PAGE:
Lexedata is a collection of tools to support the editing process of comparative lexical data. Wordlists are a comparatively easily collected type of language documentation that is nonetheless quite data-rich and useful for the systematic comparison of languages [@list2021lexibank]. They are an important resource in comparative and historical linguistics, including their use as raw data for language phylogenetics [@gray2009language;@grollemund2015bantu].

The lexedata package uses the “Cross-Linguistic Data Format” (CLDF, @cldf11, @cldf-paper) as the main data format for a relational database containing forms, languages, concepts, and etymological relationships. The CLDF specification builds on top of the CSV for the Web (CSVW, @pollock2015metadata) specs by the W3C, and as such consists of one or more comma-separated value (CSV) files that get their semantics from a metadata file in JSON format.

Implemented in Python as a set of command line tools, Lexedata provides various helper functions to address issues that frequently arise when working with comparative wordlists for multiple languages, as shown in \autoref{fig:structure}. These include importing from and exporting to formats more familiar to linguists, as well as bulk edit functions and associated integrity checks. For example, there are scripts for importing data from MS Excel sheets of various common formats into CLDF, checking for homophones, manipulating etymological judgements, and exporting coded datasets for use in phylogenetic software.

Overview of the functionality in Lexedata.\label{fig:structure}

Statement of Need

Maintaining the integrity of CLDF as a relational database is difficult using general CSV editing tools. This holds in particular for the usual dataset size of hundreds of languages and concepts, and formats unfamiliar to most linguists. Dedicated relational database software, which simplifies the maintenance of the data constraints, would set an even bigger hurdle to researchers, even to those who are reasonably computer-savvy.

The major existing tool for curating lexical datasets in other formats and providing them as CLDF for interoperability is cldfbench [@cldfbench]. However, cldfbench assumes that the data curator is not necessarily in a position to edit the dataset. As such, it provides a very flexible interface to transform and curate CLDF datasets, at the cost of making this accessible through an API which requires writing Python code.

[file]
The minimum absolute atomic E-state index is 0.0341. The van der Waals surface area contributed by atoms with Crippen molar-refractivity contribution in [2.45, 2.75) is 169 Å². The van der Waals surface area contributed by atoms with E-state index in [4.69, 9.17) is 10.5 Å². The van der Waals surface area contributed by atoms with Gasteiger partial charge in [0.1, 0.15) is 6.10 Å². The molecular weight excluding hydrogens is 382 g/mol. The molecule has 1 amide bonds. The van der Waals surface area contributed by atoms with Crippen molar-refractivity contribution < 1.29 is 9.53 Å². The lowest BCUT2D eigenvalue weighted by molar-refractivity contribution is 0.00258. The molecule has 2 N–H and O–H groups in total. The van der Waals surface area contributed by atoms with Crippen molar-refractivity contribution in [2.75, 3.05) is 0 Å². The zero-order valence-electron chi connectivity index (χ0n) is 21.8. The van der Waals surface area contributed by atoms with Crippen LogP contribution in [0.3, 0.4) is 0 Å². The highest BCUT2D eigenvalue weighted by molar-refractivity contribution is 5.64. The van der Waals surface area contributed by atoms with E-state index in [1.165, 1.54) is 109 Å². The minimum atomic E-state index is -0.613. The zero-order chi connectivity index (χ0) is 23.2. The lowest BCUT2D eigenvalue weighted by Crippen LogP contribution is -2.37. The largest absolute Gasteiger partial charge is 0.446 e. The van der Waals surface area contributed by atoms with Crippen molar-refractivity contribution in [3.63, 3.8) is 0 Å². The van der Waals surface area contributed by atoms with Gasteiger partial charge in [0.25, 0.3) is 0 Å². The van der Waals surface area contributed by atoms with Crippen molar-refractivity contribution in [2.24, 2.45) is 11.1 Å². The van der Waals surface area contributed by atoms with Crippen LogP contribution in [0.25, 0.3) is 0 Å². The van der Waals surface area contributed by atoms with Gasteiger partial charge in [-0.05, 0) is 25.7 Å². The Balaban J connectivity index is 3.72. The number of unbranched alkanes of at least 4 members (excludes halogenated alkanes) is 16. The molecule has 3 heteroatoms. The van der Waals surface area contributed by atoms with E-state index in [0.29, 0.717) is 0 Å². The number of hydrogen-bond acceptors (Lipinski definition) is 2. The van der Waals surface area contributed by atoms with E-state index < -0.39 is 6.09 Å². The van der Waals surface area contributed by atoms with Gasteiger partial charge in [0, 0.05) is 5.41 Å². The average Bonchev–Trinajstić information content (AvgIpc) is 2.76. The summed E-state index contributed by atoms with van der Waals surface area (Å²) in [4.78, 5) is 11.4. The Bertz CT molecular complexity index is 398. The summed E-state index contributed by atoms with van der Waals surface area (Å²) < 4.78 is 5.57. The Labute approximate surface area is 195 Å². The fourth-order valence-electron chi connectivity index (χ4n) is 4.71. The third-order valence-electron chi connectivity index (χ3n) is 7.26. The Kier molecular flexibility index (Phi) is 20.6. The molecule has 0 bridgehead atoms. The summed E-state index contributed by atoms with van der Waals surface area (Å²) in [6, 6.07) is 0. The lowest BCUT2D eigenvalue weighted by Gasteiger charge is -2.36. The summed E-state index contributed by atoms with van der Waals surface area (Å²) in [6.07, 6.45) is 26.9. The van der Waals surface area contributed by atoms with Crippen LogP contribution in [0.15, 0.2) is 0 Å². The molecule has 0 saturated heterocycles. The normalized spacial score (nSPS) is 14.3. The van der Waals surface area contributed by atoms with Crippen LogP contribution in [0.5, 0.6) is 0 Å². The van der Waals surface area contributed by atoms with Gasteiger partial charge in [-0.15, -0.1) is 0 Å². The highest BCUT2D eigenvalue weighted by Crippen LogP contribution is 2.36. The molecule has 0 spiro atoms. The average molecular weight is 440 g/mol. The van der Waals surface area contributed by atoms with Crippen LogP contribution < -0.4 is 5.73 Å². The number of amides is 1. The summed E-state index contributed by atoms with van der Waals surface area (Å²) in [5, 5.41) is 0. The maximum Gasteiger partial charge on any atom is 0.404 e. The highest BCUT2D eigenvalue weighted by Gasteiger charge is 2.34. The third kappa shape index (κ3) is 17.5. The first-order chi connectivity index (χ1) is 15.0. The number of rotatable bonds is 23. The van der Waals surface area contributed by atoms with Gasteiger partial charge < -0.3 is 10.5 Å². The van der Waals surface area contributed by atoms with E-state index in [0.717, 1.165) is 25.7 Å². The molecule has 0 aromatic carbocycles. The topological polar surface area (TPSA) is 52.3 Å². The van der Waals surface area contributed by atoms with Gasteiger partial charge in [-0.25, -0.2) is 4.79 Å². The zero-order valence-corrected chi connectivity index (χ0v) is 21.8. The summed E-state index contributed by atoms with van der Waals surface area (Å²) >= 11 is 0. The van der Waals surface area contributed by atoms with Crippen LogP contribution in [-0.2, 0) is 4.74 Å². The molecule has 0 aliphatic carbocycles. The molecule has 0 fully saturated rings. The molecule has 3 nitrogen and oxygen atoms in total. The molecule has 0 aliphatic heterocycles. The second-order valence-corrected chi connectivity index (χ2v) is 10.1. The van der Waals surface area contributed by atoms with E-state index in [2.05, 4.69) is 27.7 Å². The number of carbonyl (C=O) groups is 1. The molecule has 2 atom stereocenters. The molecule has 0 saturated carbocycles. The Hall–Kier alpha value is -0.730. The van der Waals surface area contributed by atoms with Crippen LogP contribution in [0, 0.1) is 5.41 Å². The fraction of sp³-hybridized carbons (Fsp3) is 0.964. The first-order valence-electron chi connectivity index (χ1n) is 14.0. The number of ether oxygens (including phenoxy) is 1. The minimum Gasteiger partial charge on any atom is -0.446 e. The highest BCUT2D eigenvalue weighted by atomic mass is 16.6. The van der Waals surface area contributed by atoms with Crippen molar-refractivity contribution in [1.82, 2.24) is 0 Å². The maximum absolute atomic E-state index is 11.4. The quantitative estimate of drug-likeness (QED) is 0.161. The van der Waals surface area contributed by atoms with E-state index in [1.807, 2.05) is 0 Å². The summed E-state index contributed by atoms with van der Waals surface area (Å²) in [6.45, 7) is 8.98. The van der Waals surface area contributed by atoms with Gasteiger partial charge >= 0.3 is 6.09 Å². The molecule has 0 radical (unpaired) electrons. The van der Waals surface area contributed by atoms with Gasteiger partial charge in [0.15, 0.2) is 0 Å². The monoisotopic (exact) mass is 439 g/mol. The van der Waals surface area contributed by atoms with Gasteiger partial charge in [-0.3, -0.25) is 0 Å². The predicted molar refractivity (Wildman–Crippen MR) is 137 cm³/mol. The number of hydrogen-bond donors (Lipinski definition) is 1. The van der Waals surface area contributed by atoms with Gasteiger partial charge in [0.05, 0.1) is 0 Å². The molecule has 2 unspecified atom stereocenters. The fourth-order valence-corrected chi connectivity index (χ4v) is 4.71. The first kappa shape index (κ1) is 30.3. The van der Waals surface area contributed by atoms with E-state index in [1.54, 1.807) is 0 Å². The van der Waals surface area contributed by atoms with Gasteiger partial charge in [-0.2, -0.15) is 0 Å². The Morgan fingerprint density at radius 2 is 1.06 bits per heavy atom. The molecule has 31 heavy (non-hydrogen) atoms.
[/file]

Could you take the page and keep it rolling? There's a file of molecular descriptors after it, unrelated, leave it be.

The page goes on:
Given that the majority of comparative linguists are unfamiliar with programming, Lexedata is designed to not need any programming skills. In contrast with cldfbench, Lexedata is written for the purpose of not only curating, but also collecting and editing the dataset. It therefore imposes additional constraints on the dataset which are very useful in editing tasks, but not strictly required by CLDF.

There are two major existing tools for editing lexical datasets, LingPy [@lingpy] and Edictor [@edictor]. Edictor is a browser-based graphical user interface tool to edit cognate annotations, while LingPy is a Python library focused on automating manipulations of lexical datasets, such as automatic cognate detection. Both of these pre-date the CLDF format, and while their common data format inspired some features of CLDF, it has some differences. Lexedata provides export and import functionality for this TSV-based format to and from CLDF. In addition, Lexedata exposes a major LingPy functionality, the Automatic Cognate Detection (ACD, @list2017potential) using Lexstat [@list2012lexstat], to work directly on CLDF datasets. This avoids both memory issues arising from LingPy’s approach to load the entire dataset into memory and the need to convert between CLDF and LingPy.

Lexedata is designed to facilitate adding comments to cognate sets and cognate judgements, through the annotation tools in the Excel format (which naturally extend to comment threads in Google Sheets for collaborative editing), as well as tracking the editing workflow through status columns with customizable messages. Last but not least, to ensure that the user retains a good sense of control and overview, Lexedata includes helpful warning messages that suggest potential solutions and next steps to the user, while it keeps the user informed about batch operations with intermediate info messages and final reports.

In summary, Lexedata addresses the need to curate and edit a lexical dataset in CLDF format without the ability to program, which is still a rare skill among comparative linguists. It allows this without sacrificing the power and familiarity of existing software, such as GUI spreadsheed apps or Edictor, and by providing user-friendly access to format conversions and bulk editing functionality through simple terminal commands.

Research use

The extensive lexical dataset editing functionality is currently used by projects at UC Berkeley and Universität Zürich for Arawakan and Mawetí-Guaraní languages and at Universiteit Gent for Bantu. Precursor scripts have also been used for Timor-Alor-Pantar and Austronesian languages [@lexirumah-paper]. The export to phylogenetic alignments, derived from BEASTling [@maurits2017beastling;@beastling14], has been used in different language phylogenetics projects that are already under review [@kaiping2019subgrouping;@gunnink2022bantu].


Development of Lexedata was funded by the Swiss National Science Foundation (SNSF) Sinergia Project “Out of Asia” CRSII5_183578.